BEREC recommends strengthening independence of enforcing bodies in Data Act
20 July 2022
Welcoming the draft Data Act proposed by the European Commission (EC), the Body of European Regulators for Electronic Communications (BEREC) has published a number of recommendations for the final version of the Data Act, including several measures for strengthening users’ rights and the independence of enforcing bodies.
BEREC has published a high-level Opinion with best practices and suggestions to contribute to the objectives of the Data Act, based on its experience of applying similar provisions in the telecommunications sector. BEREC welcomes the draft Data Act and its objectives, as it will generate benefits for both individual and business users. Making data available for their use and re-use, it will ultimately foster a competitive data market, supporting data-driven innovation.
The draft Data Act focuses on empowering users by ensuring their access to data in a transparent manner and suggests additional guarantees aimed to enhance the pre-contractual information obligation. BEREC widely shares this objective of the Act, since it considers that there might be a risk of users restricting or completely opting out of the use and sharing of data, if there is a lack of trust by them on the way their data is being handled.
BEREC underlines the importance of independent bodies to shape stable and predictable regulatory environments and proposes additional independence safeguards. As international cooperation between competent authorities will be key to a successful implementation of the Data Act, BEREC recommends establishing permanent cross-border cooperation mechanisms.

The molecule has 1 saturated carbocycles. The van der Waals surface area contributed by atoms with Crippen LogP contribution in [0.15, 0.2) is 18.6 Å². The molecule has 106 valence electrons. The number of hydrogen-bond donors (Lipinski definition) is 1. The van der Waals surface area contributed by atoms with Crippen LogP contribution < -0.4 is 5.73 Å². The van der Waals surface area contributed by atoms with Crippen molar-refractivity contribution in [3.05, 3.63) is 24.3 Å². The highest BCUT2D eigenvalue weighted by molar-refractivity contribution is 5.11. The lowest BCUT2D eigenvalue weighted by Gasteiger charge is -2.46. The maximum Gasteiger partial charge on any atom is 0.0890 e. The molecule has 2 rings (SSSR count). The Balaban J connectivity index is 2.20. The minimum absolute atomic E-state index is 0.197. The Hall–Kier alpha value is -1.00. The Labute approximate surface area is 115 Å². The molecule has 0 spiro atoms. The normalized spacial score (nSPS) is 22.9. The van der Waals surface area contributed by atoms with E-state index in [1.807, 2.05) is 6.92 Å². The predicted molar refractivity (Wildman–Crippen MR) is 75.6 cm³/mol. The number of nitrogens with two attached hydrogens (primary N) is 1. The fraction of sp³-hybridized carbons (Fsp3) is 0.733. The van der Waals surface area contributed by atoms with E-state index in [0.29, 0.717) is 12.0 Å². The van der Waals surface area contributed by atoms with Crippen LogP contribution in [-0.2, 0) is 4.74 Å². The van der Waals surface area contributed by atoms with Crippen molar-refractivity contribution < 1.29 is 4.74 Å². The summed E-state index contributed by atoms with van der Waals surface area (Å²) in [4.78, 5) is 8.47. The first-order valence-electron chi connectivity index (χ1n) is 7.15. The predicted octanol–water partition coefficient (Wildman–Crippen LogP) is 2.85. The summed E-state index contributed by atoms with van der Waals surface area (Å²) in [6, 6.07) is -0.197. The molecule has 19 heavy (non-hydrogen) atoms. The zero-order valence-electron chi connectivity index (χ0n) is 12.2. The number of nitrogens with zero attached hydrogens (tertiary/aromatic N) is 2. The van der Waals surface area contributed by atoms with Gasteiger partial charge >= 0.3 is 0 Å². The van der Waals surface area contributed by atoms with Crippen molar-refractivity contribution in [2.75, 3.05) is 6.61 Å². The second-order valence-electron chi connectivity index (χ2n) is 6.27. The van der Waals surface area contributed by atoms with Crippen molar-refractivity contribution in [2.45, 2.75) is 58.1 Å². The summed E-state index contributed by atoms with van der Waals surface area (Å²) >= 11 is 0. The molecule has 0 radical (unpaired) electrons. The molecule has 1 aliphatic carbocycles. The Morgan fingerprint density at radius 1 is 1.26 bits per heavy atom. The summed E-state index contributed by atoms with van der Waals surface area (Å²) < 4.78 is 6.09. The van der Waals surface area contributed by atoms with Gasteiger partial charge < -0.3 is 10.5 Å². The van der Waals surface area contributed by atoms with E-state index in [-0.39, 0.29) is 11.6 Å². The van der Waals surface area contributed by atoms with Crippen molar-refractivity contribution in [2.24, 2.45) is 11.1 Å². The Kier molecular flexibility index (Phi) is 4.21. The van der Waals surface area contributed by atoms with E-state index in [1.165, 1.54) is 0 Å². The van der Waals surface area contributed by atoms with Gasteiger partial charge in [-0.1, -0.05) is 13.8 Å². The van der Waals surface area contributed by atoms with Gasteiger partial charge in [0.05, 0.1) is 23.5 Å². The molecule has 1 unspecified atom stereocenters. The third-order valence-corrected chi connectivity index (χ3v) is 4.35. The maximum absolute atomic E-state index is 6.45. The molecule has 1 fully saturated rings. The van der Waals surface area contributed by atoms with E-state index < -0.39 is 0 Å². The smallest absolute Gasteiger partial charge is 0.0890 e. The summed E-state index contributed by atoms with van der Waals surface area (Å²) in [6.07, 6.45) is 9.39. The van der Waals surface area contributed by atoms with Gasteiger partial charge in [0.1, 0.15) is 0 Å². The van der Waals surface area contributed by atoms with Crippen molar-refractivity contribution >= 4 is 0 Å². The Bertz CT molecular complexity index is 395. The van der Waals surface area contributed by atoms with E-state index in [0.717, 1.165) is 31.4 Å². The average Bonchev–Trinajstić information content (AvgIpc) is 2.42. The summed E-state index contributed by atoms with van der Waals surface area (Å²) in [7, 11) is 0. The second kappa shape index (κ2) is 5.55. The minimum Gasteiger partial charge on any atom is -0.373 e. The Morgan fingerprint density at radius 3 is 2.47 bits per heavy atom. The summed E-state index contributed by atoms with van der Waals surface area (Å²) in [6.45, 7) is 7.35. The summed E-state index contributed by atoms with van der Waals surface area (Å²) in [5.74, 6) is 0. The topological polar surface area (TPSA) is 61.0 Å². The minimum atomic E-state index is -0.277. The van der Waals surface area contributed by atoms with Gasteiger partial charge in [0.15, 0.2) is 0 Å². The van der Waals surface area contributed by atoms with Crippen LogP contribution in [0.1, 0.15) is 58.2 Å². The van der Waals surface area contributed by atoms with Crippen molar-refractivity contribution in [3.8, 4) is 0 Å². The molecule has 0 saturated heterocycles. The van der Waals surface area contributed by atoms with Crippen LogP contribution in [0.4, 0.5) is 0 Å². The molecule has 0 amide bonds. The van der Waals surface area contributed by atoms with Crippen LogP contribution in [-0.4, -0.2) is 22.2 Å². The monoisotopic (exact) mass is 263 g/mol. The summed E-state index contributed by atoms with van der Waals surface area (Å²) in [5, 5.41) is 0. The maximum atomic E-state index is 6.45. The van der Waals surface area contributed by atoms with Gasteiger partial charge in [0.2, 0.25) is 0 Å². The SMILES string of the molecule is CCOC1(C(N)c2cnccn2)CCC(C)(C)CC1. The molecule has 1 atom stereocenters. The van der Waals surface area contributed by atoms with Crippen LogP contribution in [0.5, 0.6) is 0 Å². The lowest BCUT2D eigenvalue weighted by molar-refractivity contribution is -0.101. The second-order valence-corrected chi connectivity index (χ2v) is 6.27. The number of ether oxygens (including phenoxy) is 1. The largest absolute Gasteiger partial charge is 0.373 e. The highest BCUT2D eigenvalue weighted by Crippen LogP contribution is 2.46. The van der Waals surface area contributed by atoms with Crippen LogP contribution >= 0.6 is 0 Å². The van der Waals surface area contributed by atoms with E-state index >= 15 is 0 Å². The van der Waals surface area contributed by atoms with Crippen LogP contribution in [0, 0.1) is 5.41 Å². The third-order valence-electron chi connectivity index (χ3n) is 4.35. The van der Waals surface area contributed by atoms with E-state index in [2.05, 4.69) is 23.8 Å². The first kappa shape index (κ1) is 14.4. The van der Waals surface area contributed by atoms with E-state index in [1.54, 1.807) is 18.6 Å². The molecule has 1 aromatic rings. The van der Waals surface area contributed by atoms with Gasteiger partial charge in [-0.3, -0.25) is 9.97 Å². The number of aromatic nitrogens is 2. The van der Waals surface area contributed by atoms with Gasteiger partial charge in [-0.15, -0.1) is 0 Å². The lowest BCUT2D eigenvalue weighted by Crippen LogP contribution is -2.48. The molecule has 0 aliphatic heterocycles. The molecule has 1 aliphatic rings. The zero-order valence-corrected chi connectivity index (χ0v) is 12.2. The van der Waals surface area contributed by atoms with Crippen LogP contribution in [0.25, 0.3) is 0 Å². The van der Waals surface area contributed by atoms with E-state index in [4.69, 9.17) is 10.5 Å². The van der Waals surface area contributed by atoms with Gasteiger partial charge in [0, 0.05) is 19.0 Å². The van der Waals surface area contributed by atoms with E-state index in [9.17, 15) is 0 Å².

As European enterprises increasingly depend on data processing services to remain competitive, BEREC strongly welcomes the provisions to facilitate switching between data processing services. The reduction and eventual removal of switching charges will lead to increased competition in the data processing services market. This ensures freedom of choice for users and mitigates current issues caused by user lock-in, such as a loss of innovation incentives and market consolidation.
For the reinforcement of the dispute resolution mechanism in the Data Act, BEREC recommends establishing a binding procedure led by enforcing authorities, including publication of those decisions to enhance legal certainty. BEREC also emphasises the importance of prioritising the development of standards such as data spaces covering relevant sectors to contribute to the openness of the data economy, which will stimulate innovation in internet-based services and platforms as well as the contestability of the dominating platforms.